I bought some empanadas from a couple of young girls wandering around selling them to foreigners. I asked to take a photo of them in their beautiful clothes, and they said I could do so only if I would buy them a box of sugary, corn-flavored western cereal, something like Corn Pops. I asked why they wanted it, and the older girl said, “We want to be fat.”
Lake Atitlan! This is one of the jewels of Guatemala, no one will deny, but if you don’t have much time, you could make the mistake of spending it in Panajachel, the transport hub. It’s not ugly, but the main drag is turning into a wannabe Khao San Road full of tchotchke crap, overpriced shops, dozens and dozens of market stalls selling the same thing, and most emblematic, a restaurant called Maya-Vietnam Fusion. Need I say more?
The thing to do is to visit the smaller villages around the lake. I only visited two, San Marcos and San Pedro. Wikitravel.org, a website I am slowly losing faith in, made both sound awful, but they aren’t bad at all. San Marcos was said to be “less party, more meditation" than hedonistic San Pedro, but it just means a different breed of hippy. (I asked a guy running a hostel if there was a “hippy season” and he said there sure was, starting in September. September is also the beginning of hurricane season, which means it’s the cheapest time of year with the fewest travelers around.) I did feel like the only heathen scum in San Marcos, the only one not into the holy trinity of yoga, massage, and meditation. I can’t even juggle and I left my drum at home.
We stayed in a very beautiful rustic place called Hotel La Paz, getting a big discount because the owner and my friend knew someone in common in Hawaii. Just the mention of the Big Island melted the owner into a deep reminiscence about its good vibe, but I broke the bonhomie when I asked if he had wifi, which didn’t go over well. It’s bad enough I am turning into one of those travelers I used to ridicule for being addicted to wifi, and here I was, ruining the poor guy’s moment.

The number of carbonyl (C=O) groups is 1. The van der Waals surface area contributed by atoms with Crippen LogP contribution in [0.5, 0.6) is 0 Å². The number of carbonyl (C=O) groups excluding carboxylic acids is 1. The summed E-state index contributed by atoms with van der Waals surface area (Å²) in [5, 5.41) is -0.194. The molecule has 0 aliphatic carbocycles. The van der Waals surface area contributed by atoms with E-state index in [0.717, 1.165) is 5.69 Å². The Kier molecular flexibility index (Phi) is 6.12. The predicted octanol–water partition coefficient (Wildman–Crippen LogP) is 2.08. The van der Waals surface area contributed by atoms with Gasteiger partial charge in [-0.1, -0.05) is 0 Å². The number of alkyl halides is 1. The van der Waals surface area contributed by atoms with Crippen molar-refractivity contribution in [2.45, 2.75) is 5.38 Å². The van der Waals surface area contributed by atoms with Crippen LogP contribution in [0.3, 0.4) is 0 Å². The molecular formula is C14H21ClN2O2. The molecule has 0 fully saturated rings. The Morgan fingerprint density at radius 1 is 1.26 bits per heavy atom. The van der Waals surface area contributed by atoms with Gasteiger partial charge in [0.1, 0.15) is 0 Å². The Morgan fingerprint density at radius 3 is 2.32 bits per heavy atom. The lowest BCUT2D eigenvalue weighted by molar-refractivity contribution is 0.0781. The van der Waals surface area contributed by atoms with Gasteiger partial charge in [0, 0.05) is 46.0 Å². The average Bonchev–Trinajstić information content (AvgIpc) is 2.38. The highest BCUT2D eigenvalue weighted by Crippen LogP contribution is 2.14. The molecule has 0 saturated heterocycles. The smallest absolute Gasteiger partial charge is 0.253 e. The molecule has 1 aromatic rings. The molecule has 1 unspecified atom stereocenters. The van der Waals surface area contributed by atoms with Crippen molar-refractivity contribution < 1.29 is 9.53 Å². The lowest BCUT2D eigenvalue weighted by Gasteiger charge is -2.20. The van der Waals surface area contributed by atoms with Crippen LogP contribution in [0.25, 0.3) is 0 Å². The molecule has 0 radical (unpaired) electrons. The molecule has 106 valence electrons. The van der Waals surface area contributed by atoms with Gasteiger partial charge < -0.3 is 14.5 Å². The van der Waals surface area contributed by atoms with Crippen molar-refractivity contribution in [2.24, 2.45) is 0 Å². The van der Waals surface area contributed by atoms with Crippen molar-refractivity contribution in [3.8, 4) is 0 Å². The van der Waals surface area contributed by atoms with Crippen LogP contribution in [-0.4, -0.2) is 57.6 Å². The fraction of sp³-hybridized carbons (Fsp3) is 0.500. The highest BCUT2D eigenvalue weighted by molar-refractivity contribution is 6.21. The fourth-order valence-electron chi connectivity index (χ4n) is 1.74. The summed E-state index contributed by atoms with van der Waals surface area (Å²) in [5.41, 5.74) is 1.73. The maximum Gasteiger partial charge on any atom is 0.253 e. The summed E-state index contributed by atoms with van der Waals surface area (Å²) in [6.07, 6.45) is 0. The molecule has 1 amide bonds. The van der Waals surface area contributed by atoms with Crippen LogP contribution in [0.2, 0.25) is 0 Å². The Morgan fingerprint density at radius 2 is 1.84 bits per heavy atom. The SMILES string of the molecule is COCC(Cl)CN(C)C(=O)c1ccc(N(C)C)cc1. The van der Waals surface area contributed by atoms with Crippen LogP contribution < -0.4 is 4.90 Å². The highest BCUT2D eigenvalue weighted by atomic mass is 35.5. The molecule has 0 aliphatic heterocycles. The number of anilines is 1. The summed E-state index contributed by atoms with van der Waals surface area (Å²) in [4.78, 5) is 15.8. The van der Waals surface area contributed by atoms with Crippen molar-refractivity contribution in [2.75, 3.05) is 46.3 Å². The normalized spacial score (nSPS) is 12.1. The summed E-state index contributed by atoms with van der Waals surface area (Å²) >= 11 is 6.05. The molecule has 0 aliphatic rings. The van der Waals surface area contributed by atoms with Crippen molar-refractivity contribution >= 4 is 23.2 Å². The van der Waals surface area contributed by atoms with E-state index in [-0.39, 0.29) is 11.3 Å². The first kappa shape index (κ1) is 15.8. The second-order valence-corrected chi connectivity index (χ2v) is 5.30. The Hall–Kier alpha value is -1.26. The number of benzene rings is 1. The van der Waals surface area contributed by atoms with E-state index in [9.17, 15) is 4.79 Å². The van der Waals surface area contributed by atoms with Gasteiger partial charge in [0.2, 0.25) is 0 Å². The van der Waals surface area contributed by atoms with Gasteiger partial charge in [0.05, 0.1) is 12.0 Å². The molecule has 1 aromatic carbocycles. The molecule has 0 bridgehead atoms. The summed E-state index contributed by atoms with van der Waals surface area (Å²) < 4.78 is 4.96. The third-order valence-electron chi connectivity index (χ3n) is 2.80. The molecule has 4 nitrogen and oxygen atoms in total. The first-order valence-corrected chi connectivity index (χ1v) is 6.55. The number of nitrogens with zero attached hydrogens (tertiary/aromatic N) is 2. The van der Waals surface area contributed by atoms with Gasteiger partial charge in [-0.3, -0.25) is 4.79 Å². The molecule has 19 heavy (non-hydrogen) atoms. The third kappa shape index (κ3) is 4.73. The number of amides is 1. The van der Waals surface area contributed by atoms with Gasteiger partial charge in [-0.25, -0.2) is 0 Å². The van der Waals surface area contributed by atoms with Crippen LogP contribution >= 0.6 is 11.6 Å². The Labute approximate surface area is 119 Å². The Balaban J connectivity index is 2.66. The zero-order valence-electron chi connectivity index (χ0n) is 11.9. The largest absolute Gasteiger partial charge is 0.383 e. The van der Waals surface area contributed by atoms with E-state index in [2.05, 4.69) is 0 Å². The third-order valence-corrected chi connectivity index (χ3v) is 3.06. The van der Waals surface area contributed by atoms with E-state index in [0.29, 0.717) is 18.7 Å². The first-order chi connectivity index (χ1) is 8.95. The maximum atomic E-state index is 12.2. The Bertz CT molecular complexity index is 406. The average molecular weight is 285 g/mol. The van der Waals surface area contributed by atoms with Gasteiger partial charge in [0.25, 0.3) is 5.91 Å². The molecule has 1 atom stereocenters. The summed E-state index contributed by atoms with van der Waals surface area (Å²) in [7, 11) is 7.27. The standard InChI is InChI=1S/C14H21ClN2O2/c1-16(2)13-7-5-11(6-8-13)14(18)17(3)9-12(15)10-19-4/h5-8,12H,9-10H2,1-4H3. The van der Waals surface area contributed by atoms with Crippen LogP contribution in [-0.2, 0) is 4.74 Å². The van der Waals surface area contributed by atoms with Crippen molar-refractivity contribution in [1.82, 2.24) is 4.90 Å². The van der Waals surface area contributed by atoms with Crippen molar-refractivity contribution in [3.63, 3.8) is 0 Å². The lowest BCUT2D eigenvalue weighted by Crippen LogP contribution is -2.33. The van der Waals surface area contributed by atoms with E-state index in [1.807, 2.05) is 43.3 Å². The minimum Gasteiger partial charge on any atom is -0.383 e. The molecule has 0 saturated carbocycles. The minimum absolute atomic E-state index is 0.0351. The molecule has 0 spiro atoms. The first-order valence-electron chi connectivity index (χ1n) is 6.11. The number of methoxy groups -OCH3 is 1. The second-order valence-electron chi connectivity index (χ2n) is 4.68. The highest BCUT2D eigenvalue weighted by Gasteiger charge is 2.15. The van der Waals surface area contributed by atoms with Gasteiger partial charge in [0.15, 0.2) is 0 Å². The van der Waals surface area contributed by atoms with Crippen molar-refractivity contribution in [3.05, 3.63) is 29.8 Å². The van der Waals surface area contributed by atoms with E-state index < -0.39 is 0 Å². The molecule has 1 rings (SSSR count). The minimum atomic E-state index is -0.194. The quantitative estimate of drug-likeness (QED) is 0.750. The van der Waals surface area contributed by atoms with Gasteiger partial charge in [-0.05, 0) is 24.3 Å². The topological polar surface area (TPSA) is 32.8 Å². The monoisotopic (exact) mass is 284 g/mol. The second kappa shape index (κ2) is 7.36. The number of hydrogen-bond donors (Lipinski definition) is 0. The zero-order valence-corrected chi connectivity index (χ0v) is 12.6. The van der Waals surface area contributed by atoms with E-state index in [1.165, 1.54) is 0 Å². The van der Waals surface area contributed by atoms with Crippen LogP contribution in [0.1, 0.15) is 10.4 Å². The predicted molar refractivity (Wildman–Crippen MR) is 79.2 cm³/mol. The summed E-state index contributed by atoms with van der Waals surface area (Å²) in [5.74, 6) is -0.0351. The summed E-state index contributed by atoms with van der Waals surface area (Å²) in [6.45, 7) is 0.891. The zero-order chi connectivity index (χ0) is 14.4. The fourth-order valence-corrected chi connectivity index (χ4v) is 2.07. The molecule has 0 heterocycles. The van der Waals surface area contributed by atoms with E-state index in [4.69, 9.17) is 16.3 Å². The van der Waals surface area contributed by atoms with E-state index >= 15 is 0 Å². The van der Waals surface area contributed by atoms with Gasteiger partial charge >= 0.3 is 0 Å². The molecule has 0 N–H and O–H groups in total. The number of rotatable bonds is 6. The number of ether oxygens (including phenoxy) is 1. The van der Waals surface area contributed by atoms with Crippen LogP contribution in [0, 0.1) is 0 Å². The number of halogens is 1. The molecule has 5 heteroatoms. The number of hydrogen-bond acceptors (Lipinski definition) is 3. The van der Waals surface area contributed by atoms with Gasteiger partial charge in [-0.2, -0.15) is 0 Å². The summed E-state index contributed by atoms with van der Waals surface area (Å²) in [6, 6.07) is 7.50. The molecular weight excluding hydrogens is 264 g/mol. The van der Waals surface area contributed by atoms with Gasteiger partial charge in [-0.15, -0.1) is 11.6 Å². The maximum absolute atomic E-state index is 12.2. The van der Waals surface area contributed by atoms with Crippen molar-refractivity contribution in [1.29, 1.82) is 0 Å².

The La Paz owner’s name is Benjamin, which sounds very evocative when pronounced in Spanish. Everything sounds better in Spanish, and names in particular have a flair in Spanish that English doesn’t have. Doesn’t Giovani dos Santos (a Mexican soccer player) sound like a name you’d want to have? Of course! It has panache. Translated into English, Giovani dos Santos is Johnny Two Saints which sounds like a Jersey thug. Take Spaniard Antonio Banderas, the actor. Classic name. Senor Rico Suave! The English equivalent, Tony Flags, sounds like a 1970’s British TV host with wide lapels.
Israelis are in San Pedro in full force. Actually, on the road you either see Israelis in full force or not at all, and in San Pedro they have found a solid base. There is an Israeli-owned hostel and bar called Zoola that was promising a “420 Sacred Herbalife Ceremony” the day we left, giving me no time to counter with a 420 Sacred Amway Ceremony. I checked Zoola out anyway and it is very nicely designed, but it seems that all the foreigners who built next to the lake built too low. Water levels are rising and the pollution in the lake gives off a rancid smell. Mayans have always built their homes on much higher ground, I read. This may be due to cyclical water levels every 50-75 years or just some better foresight as natural drainage points are clogged with garbage and algae.
Some people in San Pedro are poised to head up to Palenque, Mexico for a Rainbow Gathering next month that will culminate on December 21, the supposed end of the world in the Mayan calendar, which means that in December there are two bad reasons to open a laundry business in Palenque.
Further Reading with More Coherence Than Anything I’ve Written:
The New York Times has this interesting first person narrative of a woman trying to save her house from Lake Atitlan’s the rising waters. Time Magazine reports on how the lake got to its present messed-up state. This is a stranger-than-fiction Guatemalan murder mystery by the great David Grann in the New Yorker.